An Interview with Major General Campbell,
Program Executive Officer,
Command, Control, and Communications Systems, U.S. Army

By Kathryn DeNitto, DCE Technology Manager, Open Software Foundation

Major General Campbell
"The DCE product line ... will be
integrated not just within the Army
but within all of the global command
and control systems that are being
sponsored by the DOD."

Q Why did the U.S. Army choose DCE (Distributed Computing Environment)?

A The Army has a requirement to digitize the battlefield. In our current parlance, digitizing the battlefield means providing our war fighters modern computer technology (hardware and software) and communication systems. Our intent is to provide commanders, their staffs and individual soldiers with systems they need to operate inside the enemy commander's decision cycle.

Historically, we put together systems that were vertical in nature - some called them "Stove Pipes" - which addressed a specific function like intelligence or operations or fire support or resource management. But a commander needs to integrate data from multiple heterogeneous systems so that he can see a common picture of the battlefield - see his disposition and the enemy's disposition, see the status of his resources, see the status of his fire support systems - and orchestrate and manage all of those war fighting systems, using the data that's available from all of his command and control systems. He has a requirement for tools that allow him to ask unanticipated questions and to integrate data in real time so he can make intuitive judgments on how to deploy and employ his forces.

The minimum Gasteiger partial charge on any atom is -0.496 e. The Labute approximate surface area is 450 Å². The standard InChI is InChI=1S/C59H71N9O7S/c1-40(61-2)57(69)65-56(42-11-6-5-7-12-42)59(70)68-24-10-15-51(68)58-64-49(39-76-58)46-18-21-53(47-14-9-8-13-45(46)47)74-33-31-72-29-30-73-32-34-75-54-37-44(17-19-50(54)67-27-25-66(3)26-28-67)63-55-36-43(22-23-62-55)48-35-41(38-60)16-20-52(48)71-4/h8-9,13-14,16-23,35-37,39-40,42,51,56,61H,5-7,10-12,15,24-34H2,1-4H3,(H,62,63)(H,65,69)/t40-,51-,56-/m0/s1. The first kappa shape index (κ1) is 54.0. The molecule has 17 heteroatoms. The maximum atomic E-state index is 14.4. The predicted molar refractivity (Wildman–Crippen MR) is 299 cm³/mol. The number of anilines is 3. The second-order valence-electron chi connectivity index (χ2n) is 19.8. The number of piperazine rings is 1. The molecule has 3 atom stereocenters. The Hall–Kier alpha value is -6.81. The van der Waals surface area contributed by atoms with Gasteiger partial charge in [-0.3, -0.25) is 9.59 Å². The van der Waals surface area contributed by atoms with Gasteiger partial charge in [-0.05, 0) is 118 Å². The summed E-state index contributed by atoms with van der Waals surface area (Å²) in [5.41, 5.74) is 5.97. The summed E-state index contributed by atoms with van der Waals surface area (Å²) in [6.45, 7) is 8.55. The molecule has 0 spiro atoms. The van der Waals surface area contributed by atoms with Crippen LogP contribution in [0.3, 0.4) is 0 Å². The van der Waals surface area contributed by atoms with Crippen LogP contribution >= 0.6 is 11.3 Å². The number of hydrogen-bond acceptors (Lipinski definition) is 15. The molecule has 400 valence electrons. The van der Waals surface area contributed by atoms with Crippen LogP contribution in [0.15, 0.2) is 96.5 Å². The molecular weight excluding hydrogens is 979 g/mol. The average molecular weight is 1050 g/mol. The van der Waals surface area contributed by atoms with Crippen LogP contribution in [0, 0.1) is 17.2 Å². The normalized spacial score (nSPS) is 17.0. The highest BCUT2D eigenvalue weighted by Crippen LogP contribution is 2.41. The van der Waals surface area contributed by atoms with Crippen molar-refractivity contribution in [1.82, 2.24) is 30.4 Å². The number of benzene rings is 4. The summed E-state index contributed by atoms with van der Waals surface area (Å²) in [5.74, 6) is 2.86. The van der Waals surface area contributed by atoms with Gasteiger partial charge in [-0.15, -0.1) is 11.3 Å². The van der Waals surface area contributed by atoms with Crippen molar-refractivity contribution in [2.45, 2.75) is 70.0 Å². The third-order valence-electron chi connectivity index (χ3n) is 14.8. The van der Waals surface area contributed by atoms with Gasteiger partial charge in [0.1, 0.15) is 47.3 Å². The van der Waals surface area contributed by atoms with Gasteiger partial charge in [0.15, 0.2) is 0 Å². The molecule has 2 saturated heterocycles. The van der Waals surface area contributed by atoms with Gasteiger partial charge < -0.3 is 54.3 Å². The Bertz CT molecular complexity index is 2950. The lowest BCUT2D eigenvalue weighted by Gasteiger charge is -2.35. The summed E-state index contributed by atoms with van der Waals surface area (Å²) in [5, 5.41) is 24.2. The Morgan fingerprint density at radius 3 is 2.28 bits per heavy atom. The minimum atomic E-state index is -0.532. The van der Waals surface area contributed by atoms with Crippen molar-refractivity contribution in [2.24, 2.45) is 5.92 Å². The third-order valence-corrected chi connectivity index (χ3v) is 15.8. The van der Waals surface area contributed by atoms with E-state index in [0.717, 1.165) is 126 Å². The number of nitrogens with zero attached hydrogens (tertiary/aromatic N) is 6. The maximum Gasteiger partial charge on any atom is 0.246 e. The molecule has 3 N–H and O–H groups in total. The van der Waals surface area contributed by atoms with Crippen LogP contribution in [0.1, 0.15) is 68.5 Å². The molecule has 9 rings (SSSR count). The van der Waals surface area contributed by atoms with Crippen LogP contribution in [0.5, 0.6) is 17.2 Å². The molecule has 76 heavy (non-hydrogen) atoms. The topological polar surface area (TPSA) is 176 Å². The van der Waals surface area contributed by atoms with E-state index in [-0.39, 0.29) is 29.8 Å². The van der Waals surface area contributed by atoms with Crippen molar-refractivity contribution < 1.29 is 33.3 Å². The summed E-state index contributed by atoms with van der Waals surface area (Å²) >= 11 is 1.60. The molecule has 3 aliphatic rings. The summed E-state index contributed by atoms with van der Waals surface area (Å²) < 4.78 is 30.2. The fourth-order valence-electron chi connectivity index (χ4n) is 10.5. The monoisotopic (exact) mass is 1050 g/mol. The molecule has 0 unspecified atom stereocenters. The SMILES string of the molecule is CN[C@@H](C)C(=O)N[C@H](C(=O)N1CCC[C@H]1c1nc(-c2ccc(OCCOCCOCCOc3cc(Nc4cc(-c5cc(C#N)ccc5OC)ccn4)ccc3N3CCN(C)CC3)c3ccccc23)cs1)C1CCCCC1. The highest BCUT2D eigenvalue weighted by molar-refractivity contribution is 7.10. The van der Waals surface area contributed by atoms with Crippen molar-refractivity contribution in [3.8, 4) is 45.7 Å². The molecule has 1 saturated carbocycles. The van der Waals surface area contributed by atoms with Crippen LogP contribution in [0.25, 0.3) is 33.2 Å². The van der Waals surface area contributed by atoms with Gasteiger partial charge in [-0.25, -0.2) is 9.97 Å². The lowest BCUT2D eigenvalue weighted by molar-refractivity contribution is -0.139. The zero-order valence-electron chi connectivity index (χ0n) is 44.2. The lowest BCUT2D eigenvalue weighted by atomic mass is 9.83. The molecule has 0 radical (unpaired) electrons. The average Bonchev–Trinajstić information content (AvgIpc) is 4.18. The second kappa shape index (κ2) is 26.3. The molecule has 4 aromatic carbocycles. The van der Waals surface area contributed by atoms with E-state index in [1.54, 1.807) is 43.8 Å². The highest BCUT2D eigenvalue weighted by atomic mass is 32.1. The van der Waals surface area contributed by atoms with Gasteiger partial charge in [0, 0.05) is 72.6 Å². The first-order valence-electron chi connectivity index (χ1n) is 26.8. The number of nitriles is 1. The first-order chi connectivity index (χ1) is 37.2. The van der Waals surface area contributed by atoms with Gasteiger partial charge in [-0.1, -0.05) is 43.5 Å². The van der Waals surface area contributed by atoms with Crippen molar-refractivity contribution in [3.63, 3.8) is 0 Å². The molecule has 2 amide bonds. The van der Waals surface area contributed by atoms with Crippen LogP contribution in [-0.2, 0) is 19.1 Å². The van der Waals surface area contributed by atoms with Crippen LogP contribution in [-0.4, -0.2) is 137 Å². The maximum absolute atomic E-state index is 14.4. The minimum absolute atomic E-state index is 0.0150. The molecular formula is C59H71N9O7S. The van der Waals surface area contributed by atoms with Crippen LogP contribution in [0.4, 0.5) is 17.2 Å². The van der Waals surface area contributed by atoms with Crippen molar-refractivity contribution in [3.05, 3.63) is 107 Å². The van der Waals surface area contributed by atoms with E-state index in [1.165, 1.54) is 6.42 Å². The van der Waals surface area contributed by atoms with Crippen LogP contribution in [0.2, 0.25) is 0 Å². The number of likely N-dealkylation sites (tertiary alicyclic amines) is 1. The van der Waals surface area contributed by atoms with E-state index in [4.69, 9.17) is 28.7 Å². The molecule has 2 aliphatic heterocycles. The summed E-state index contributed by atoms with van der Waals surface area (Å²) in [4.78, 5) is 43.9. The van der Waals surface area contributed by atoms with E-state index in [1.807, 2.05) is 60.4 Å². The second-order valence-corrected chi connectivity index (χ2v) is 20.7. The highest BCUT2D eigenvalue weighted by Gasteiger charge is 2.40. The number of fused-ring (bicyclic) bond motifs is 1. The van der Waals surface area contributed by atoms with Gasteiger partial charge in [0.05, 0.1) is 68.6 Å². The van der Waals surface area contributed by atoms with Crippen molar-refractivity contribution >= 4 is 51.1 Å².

We have made a commitment to use commercial technology (both hardware and software). We've made a commitment to build an architecture that will provide battle commanders and soldiers with consistent tools that can be used across the full spectrum of war. And we've made a commitment to use products that are mainstream - mainstream within the technology that the commercial industry is employing - so that we can leverage the investment that commercial industry has made.

Q How did the activities in the commercial sector influence your decision?

A In trying to build a system that integrates data from multiple sources, we looked at what industry was doing and determined that the client/server architecture being built by industry was consistent with the Army's needs on the battlefield. To provide systems that would allow a commander to ask for and receive data in near real-time, we chose to use DCE products as part of our architecture (as part of our middleware). We looked for tools commanders could use now - tools that would grow and evolve in the future as industry makes advances in their product lines - tools that would allow users to employ a GUI to point and click on an icon and activate client/server software to generate the desired purpose.

We have determined through a study of commercial products that the DCE technology provides us the tools we need for the commanders and their staffs to integrate and correlate information that is retrieved from heterogeneous systems on the battlefield.